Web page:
Opening Bell: Oil price-freeze collapses, Osborne's Brexit warning, Ireland's SME insurance "crisis"

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An agreement to freeze oil prices between OPEC and non-OPEC producers collapsed yesterday after Saudi Arabia insisted on Iran joining the deal.

This could add to the global oil supply glut - Saudi Arabia has threatened to increase its output if a deal is not reached.

18 oil producers, including Russia, gathered yesterday as the deal was due to be signed-off.

If it was successful it would have frozen oil prices at January levels until October.

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Every household in Britain would be £4,300 a year worse off by 2030 if the UK pulls out of the European Union according to Chancellor of the Exchequer, George Osborne.

Writing in The Times (London), George Osborne made the financial prediction as the British government continued to argue the case for staying in the 28-nation bloc.

He said the question facing British voters on 23 June is "one of the most fundamental our country has been asked to settle in a generation" and will have "profound consequences" for the UK economy.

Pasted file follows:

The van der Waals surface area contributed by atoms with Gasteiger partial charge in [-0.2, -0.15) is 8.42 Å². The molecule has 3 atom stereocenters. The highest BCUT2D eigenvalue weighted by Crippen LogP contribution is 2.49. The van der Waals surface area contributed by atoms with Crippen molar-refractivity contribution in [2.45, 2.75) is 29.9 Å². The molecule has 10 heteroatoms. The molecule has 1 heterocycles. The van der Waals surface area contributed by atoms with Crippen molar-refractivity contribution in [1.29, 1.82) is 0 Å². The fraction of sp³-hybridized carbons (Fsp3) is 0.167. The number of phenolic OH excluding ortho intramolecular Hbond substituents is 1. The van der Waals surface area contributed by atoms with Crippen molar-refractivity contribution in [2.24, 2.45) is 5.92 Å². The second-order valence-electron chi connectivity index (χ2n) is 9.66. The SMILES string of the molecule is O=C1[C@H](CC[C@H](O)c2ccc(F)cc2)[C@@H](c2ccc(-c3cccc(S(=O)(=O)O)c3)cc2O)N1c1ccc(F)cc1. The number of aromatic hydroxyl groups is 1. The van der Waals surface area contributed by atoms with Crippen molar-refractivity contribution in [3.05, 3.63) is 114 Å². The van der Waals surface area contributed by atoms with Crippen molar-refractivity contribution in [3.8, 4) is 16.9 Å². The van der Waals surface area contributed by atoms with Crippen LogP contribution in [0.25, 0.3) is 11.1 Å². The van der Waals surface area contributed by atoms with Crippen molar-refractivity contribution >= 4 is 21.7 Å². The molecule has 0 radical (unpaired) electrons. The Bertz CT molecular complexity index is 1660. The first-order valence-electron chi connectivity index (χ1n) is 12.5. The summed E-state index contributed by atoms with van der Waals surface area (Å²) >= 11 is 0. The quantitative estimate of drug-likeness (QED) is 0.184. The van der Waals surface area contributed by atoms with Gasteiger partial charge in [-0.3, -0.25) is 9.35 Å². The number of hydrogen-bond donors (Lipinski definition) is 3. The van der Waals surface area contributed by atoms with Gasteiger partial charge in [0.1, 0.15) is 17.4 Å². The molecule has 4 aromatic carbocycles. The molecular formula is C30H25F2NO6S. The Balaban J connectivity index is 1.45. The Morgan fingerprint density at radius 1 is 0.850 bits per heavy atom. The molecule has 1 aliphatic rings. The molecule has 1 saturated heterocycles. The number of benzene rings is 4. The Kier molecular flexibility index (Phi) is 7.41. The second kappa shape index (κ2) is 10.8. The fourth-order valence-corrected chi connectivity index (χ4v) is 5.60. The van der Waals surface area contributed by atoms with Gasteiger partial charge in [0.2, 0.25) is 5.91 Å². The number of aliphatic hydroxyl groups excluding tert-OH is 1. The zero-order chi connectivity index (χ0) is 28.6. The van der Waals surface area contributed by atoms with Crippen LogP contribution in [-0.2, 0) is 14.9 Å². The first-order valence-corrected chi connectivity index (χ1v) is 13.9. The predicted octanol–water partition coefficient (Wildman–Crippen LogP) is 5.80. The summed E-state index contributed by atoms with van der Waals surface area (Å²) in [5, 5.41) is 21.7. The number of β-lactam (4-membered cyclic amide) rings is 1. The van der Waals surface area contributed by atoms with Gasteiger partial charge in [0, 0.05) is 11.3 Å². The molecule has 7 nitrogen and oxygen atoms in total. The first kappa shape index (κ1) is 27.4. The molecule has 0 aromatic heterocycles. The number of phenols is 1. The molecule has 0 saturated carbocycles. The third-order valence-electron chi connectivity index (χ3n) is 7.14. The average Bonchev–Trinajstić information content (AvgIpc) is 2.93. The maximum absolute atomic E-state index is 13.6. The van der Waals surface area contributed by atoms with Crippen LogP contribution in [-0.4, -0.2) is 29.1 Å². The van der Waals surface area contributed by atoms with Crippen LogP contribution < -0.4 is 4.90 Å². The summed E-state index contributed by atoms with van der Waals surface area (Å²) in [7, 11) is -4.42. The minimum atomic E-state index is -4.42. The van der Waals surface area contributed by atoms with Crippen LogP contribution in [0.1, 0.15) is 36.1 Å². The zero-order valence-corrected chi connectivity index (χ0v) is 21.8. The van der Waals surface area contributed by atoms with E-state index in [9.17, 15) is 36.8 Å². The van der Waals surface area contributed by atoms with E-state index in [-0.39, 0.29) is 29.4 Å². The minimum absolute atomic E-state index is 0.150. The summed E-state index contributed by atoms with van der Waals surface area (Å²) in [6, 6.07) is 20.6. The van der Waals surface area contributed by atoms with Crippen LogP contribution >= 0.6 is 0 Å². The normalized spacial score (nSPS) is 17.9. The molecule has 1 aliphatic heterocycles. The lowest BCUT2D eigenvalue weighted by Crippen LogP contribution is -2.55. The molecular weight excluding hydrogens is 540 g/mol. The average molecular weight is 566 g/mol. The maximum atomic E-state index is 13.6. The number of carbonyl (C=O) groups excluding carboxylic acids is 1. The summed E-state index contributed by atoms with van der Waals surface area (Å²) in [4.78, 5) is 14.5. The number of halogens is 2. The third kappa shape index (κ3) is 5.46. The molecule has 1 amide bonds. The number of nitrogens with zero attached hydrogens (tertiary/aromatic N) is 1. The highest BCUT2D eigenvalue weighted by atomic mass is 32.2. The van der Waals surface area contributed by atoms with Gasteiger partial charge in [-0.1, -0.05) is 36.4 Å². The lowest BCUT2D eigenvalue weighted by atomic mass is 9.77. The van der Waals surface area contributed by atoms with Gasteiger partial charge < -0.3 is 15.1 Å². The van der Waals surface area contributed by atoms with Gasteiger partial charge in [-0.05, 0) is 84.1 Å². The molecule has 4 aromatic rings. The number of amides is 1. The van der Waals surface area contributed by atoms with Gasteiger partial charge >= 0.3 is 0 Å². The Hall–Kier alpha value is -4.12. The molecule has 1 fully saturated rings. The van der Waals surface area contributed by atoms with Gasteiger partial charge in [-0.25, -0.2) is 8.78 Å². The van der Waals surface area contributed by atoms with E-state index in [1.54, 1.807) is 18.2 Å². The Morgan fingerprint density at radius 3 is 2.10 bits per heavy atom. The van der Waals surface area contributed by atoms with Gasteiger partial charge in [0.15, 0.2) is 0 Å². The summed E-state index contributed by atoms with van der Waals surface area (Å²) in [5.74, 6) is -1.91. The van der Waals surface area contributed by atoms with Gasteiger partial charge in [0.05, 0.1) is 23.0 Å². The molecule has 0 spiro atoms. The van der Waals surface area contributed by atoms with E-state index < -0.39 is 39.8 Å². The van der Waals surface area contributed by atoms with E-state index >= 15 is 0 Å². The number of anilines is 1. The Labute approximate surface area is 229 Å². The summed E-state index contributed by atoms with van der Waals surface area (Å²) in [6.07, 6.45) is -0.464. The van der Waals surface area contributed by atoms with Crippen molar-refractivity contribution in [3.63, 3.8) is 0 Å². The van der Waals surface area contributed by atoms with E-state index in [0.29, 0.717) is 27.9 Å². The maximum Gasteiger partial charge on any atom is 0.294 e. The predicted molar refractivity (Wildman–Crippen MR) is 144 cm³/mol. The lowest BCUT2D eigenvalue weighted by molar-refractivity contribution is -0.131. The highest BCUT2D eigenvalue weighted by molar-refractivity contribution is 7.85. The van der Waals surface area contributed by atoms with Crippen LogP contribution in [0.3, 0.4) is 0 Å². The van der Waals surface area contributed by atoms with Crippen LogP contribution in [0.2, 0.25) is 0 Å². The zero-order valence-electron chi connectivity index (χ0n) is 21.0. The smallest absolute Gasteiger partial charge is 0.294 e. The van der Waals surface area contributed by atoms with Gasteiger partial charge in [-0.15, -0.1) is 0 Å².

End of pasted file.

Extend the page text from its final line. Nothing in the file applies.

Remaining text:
He continued: "The analysis shows that our membership of the EU, and the quota-free, no-tariff access it gives us to a single market of half a billion consumers, has increased our trade with our European neighbours by three-quarters.

"And increased our trade with the rest of the world too, because of the 50 or so EU free trade deals we are part of."

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The Small Firms Association (SFA) has warned that Irish small businesses are facing an insurance cost crisis.

It says that insurance costs have increased by 29.6% since 2011.

"Without quick actions from government, this trend will continue, with devastating consequences for small businesses around Ireland," AJ Noonan, SFA chairman said.

He added that "it will become impossible to do business in Ireland both from a domestic and from a foreign direct investment perspective." 

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The International Monetary Fund’s (IMF) steering group has called on countries to increase "growth-friendly" spending.

It added that new creation of new lending tools should be considered as global economic activity lags.

IMF managing director Christine Lagarde has said that calmer markets since February have reduced the stress on the IMF and the World Bank.

“There was not exactly the same level of anxiety but I think there was an equal level of concern, and a collective endeavour to identify the solution and the responses to the global economic situation,” Ms Lagarde told reporters.